Thursday, June 25, 2009
2008-10-07 - Nylon
Kevin Barnes puts together a playlist of songs you won't find on your friend's iPod.
His last album may have been one of the best of 2007 and his live shows may have gained a cultish following, but of Montreal’s Kevin Barnes doesn’t care what success looks like.
“Writing songs is like my form of meditation, it legitimizes my existence in a way,” he explains. “During the lean years when we weren’t selling records, I never thought of throwing in the towel, because there’s nothing else I’d rather do.”
Except put together a playlist for NYLON, that is. Check out Barnes’s 15 favorite tracks—“all these deep cuts that weren’t necessarily singles, that aren’t that popular, and you can’t find on anyone’s iPod playlist”—while you wait for the new of Montreal album to come out later this month.
Prince - "The Ballad of Dorothy Parker"
I feel like it’s one of the most overlooked pop gems in the history of pop music. It’s so surprising and different from anything Prince has ever done—it’s almost like a different person wrote it.
Joni Mitchell - "Car on a Hill"
I really love what she does with her voice—these vibrato harmonies where it’s layering the harmonies herself. That’s something I do all the time.
David Bowie - "Panic in Detroit"
It seems like it would be a real muscular rock song or whatever, but it sounds more Latin, with percussion and a rock drum behind it, which makes it cooler.
Iggy Pop - "Turn Blue"
He’s fantastic because he’s the best combination of masculinity and sexual ambiguity. It’s kind of silly, but I fantasize about that era with Pop and Lou Reed and Bowie hanging out together, and the freedom they had in terms of experimenting musically and trying the taboos that they saw all around them.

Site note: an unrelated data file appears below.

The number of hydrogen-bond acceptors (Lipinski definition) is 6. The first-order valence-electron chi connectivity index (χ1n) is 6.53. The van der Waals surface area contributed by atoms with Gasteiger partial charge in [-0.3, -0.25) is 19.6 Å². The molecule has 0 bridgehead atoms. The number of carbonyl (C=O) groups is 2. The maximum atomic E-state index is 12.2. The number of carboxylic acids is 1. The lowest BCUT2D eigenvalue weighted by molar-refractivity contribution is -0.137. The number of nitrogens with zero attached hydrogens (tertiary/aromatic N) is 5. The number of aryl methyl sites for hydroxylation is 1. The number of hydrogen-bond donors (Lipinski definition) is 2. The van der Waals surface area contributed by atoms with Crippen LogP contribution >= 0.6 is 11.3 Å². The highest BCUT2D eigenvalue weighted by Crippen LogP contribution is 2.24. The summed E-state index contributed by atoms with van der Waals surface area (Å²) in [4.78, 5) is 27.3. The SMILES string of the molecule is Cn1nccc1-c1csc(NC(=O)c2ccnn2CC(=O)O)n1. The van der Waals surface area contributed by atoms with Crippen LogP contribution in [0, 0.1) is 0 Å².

Neil Young - "Expecting to Fly"
This is just a beautiful love song. It’s so heartbreaking. I mean, there are so many love songs and most of them have no impact at all. This is one of the few exceptions.
Television - "Venus De Milo"
I’ve never heard anyone else write guitar melodies lines like Television. All you can hope for [as a musician] is to create a personal stamp that no one else uses.
Sly & the Family Stone - "Family Affair"
Sly is definitely one of my all time favorites. It was really influential to me because there’s a friskiness that you don’t get in a lot of indie rock and mainstream music.
Curtis Mayfield - "Move On Up"
If you’re facing a really difficult personal situation, a lot of people feel like, “Okay, I’m just going to make something that revels in the darkness.” But he turned to something more powerful, and was able to create something more uplifting and positive. It really struck a chord with me, and was the same sort of thing I tried to do with Hissing Fauna.
The Beatles - "Happiness is a Warm Gun"
I was a huge Beatles fanatic for a long time. The great thing about them is you can see the progression: They started as really simplistic and sweet, but eventually they became more experimental.
The Kinks - "Autumn Almanac"
I also went through a huge Kinks phase about 10 years ago. The great thing was that even though the Kinks were a huge band, Ray Davies always wrote his songs as an outsider, and that comes across in the music.
The Velvet Underground - "Sister Ray"
The Velvet Underground took so many chances, it’s amazing that they even existed and persevered through all that.
Stevie Wonder - "Boogie on Reggae Woman"
Every time this song goes on, you’re like, “Hell yeah, this is the song! This is what I want to hear!” You can’t sit still.
Motley Crue - "Live Wire"
I was super obsessed with Motley Crue in 8th grade and I really didn’t listen to them for another 15 years. But recently I was thinking about them and realized that I still like them. That’s a sign of something, that I can listen all these years later and still like it.
Neutral Milk Hotel- "Song Against Sex"
Even though the lyrics were sort of ambiguous and abstract, I’ve actually cried at Neutral Milk Hotel shows, which I’ve never done before. My whole body reacting to the music—it’s so beautiful and strange and exceptional and the only thing I can do is cry.
Roxy Music - "Virginia Plain"
We have a lot in common with the whole ‘70s glam scene, where they injected playfulness into the scene that was bogged down by the intellectualism of prog rock.